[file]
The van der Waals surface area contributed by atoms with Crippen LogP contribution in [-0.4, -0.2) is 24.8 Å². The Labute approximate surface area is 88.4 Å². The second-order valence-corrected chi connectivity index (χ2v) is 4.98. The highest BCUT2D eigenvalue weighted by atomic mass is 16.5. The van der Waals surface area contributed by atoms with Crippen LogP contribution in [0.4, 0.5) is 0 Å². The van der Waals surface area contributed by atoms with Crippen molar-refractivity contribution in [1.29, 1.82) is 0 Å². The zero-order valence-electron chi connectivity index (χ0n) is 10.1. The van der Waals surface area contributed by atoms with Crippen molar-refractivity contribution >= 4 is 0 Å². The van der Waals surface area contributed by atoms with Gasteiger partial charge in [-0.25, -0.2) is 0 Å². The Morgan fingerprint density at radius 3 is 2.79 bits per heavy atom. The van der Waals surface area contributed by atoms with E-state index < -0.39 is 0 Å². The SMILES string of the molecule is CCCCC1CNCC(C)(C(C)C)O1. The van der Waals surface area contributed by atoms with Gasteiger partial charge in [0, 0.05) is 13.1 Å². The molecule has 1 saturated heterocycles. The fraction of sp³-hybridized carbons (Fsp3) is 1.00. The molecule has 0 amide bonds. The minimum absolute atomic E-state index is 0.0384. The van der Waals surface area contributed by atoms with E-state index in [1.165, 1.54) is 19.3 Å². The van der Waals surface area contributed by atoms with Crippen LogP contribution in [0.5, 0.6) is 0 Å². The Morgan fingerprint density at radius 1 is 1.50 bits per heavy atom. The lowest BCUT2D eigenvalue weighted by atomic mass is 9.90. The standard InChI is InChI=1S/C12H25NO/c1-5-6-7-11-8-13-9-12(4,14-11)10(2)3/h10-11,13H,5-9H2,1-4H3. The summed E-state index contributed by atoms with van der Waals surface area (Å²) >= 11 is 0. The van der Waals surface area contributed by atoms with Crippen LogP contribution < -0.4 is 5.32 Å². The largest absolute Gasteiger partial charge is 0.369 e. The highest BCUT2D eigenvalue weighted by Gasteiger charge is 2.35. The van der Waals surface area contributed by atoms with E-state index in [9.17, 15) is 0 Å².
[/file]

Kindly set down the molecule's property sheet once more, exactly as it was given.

The van der Waals surface area contributed by atoms with Crippen LogP contribution in [-0.4, -0.2) is 24.8 Å². The Labute approximate surface area is 88.4 Å². The second-order valence-corrected chi connectivity index (χ2v) is 4.98. The highest BCUT2D eigenvalue weighted by atomic mass is 16.5. The van der Waals surface area contributed by atoms with Crippen LogP contribution in [0.4, 0.5) is 0 Å². The van der Waals surface area contributed by atoms with Crippen molar-refractivity contribution in [1.29, 1.82) is 0 Å². The zero-order valence-electron chi connectivity index (χ0n) is 10.1. The van der Waals surface area contributed by atoms with Crippen molar-refractivity contribution >= 4 is 0 Å². The van der Waals surface area contributed by atoms with Gasteiger partial charge in [-0.25, -0.2) is 0 Å². The Morgan fingerprint density at radius 3 is 2.79 bits per heavy atom. The van der Waals surface area contributed by atoms with E-state index < -0.39 is 0 Å². The SMILES string of the molecule is CCCCC1CNCC(C)(C(C)C)O1. The van der Waals surface area contributed by atoms with Gasteiger partial charge in [0, 0.05) is 13.1 Å². The molecule has 1 saturated heterocycles. The fraction of sp³-hybridized carbons (Fsp3) is 1.00. The molecule has 0 amide bonds. The minimum absolute atomic E-state index is 0.0384. The van der Waals surface area contributed by atoms with E-state index in [1.165, 1.54) is 19.3 Å². The van der Waals surface area contributed by atoms with Crippen LogP contribution in [0.5, 0.6) is 0 Å². The Morgan fingerprint density at radius 1 is 1.50 bits per heavy atom. The lowest BCUT2D eigenvalue weighted by atomic mass is 9.90. The standard InChI is InChI=1S/C12H25NO/c1-5-6-7-11-8-13-9-12(4,14-11)10(2)3/h10-11,13H,5-9H2,1-4H3. The summed E-state index contributed by atoms with van der Waals surface area (Å²) >= 11 is 0. The van der Waals surface area contributed by atoms with Crippen LogP contribution < -0.4 is 5.32 Å². The largest absolute Gasteiger partial charge is 0.369 e. The highest BCUT2D eigenvalue weighted by Gasteiger charge is 2.35. The van der Waals surface area contributed by atoms with E-state index in [9.17, 15) is 0 Å².